Steelers leave it late to beat Bengals in ill-tempered match
Chiefs shutout mistake-prone Texans for NFL wildcard win
Pittsburgh Steelers quarterback Ben Roethlisberger passes during the NFL wildcard playoff game against Cincinnati Bengals at Paul Brown stadium in Cincinnati, Ohio. Photograph: Mark Lyons/EPA
The Pittsburgh Steelers secured a last-ditch 18-16 victory over bitter rivals the Cincinnati Bengals on Saturday, coming out on top of an ill-tempered AFC wildcard game to extend the home team’s long wait for a playoff win.
The contest seemed to be safely in Cincinnati’s hands after they fought back from a 15-0 deficit with 16 fourth-quarter points and seized control of the ball with less than two minutes remaining on a Vontaze Burfict interception.
However, as the Bengals endeavoured to run out the clock and secure a first playoff victory since 1991, running back Jeremy Hill fumbled after a hit by linebacker Ryan Shazier and the Steelers recovered deep in their own territory.
Inspired by quarterback Ben Roethlisberger’s return to the game after he was earlier withdrawn with a shoulder injury following a bone-jarring sack, Pittsburgh marched down the field.
In the dying seconds, the Steelers benefited from a pair of personal foul calls, a ferocious late hit to the head by Burfict on an incomplete pass to Antonio Brown and another 15-yard foul on cornerback Adam Jones in the ensuing melee.
That set up a game-winning, 35-yard field goal by Chris Boswell with 14 seconds left.
“It’s an emotional football game. Emotional football players, emotional playoffs, everything,” Roethlisberger told reporters. “I’m just so proud of everybody, players stepped up.”
When asked about his shoulder, the quarterback said: “We got a win, that’s all that matters.”
The Steelers were the second visiting team to win on the opening day of the National Football League playoffs following a 30-0 rout by the Kansas City Chiefs over the Houston Texans that set the AFC match-ups for round two next weekend.
Pittsburgh, 10-6 in the regular season, will travel to Denver to play AFC West champion the Denver Broncos (12-4), while Kansas City (11-5) visit AFC East champions the New England Patriots (12-4).
The Chiefs used a dominating defence and workmanlike offence to crush the mistake prone Texans.
The Chiefs, who stormed into the playoffs on a 10-game winning streak, got the AFC Wild Card contest off to an explosive start when Knile Davis returned the opening kick-off 105 yards for a touchdown to send a jolt through the capacity crowd at Houston’s NRG Stadium.
The second longest kick-off return in NFL playoff history would stand up as the only touchdown of the first half with Brazilian kicker Cario Santos adding two second-quarter 49-yard field goals.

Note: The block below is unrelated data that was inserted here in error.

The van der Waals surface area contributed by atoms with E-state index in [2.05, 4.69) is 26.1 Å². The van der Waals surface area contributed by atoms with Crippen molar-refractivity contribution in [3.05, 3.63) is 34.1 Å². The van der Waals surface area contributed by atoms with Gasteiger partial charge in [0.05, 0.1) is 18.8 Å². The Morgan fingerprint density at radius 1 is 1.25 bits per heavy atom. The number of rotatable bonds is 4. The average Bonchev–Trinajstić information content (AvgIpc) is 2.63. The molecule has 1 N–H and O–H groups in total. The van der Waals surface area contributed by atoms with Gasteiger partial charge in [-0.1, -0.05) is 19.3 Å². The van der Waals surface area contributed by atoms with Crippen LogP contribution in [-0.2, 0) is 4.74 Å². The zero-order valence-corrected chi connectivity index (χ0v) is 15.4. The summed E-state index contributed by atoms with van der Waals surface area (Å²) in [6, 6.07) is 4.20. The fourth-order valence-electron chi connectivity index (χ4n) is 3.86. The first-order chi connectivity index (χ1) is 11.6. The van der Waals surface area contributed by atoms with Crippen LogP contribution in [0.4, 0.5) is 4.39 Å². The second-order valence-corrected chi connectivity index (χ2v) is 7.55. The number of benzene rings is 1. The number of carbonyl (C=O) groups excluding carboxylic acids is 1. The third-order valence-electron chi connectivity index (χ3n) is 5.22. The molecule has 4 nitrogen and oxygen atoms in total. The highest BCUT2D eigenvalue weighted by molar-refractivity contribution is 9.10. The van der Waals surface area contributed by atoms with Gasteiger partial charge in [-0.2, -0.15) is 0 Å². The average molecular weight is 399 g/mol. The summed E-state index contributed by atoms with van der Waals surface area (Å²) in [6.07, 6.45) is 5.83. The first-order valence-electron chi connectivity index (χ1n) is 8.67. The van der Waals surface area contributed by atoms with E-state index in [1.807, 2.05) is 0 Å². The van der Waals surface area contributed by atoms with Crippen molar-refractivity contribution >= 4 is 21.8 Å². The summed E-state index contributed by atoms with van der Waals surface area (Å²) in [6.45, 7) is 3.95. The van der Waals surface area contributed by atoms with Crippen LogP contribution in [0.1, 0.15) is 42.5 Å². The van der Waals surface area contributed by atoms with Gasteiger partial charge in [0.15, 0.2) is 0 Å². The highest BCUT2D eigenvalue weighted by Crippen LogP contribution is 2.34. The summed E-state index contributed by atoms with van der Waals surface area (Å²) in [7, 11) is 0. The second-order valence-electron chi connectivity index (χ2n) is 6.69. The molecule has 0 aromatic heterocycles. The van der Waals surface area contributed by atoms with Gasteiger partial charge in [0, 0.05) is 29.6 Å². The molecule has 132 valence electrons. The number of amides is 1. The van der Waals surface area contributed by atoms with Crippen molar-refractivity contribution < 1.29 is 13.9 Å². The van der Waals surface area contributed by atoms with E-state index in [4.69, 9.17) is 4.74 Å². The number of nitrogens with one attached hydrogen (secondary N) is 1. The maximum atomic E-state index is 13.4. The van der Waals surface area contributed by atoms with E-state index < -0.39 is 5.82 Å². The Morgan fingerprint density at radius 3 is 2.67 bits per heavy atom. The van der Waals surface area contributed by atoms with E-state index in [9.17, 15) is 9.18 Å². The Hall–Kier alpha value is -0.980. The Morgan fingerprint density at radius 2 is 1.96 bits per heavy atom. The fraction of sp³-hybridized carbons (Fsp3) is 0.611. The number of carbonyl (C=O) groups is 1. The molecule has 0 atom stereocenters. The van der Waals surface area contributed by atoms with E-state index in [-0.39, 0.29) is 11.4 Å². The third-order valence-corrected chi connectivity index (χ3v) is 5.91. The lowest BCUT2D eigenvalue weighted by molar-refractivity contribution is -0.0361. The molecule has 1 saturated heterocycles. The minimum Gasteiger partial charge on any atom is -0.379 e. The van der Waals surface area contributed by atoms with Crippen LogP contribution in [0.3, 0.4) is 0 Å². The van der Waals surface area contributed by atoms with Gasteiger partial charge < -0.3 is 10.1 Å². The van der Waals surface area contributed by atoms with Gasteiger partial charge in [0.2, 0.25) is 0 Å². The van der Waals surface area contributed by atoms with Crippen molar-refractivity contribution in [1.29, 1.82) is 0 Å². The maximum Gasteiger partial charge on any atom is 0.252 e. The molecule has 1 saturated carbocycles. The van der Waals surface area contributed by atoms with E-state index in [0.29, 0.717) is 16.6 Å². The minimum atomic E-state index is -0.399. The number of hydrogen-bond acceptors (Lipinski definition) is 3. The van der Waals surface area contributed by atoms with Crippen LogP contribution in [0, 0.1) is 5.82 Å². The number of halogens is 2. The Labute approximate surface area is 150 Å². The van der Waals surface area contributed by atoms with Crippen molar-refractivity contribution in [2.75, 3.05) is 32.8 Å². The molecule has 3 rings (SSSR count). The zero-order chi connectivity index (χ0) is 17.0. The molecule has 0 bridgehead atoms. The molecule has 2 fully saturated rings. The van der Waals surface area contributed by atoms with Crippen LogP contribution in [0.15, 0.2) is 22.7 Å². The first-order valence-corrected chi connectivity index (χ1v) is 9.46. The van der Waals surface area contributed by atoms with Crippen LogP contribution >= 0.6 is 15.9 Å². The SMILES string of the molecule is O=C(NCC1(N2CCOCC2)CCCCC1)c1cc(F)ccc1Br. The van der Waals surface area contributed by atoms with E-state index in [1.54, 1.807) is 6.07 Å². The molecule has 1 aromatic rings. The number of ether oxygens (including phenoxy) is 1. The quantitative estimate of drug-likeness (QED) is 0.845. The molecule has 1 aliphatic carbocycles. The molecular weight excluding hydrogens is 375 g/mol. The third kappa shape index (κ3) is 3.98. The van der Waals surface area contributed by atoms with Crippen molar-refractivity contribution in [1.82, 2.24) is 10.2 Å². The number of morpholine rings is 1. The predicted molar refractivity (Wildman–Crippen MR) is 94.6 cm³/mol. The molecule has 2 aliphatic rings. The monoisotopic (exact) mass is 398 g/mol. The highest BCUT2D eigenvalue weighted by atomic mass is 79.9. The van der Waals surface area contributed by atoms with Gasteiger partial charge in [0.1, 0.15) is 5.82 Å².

“You never expect to start a game like that,” said Chiefs quarterback Alex Smith. “But we feel like we can play three phases of football and special teams really came out today and gave us a kick start.”
The AFC South champion Texans were fortunate to escape a mistake riddled opening half trailing just 13-0 after turning the ball over four times.
Brian Hoyer’s first post-season appearance was not a memorable one as the Houston quarterback fumbled once and tossed three interceptions in a miserable opening half, including one with the Texans on the two-yard line and poised to score.
Kansas City pushed the Texans into an even bigger hole when Smith marched the Chiefs 94 yards on their opening possession of the second half, hitting Chris Conley with a nine-yard touchdown strike to cap the drive.
There was more bad news for the Texans in the third quarter when team leader JJ Watt, the NFL’s reigning defensive player of the year, left the field with an apparent leg injury and did not return.
Texans fans were headed to the exits after Spencer Ware scampered for another touchdown on the first play of the fourth quarter that capped another long drive and put the Chiefs out in front 27-0 before Santos closed out the scoring with his third field goal of the game.
Smith, taken by the San Francisco 49ers with the number one overall pick in the 2005 draft, was not spectacular but was his usual efficient self, completing 17-of-22 passes for 190 yards, a touchdown and his first interception in four playoff contests.
“There were a lot of unknowns, it’s been a long time since the last time we played them and we were just trying to see how they would treat some of our formations and I think we got that ironed out at half-time,” said Smith, explaining why it took a half for the Chiefs’ attack to get in gear.
“We’ve got high character guys who have put in the time and sacrifice.”
Hoyer’s final stats made for horrific reading as he completed just 15-of-34 passes for 136 yards and was picked off four times.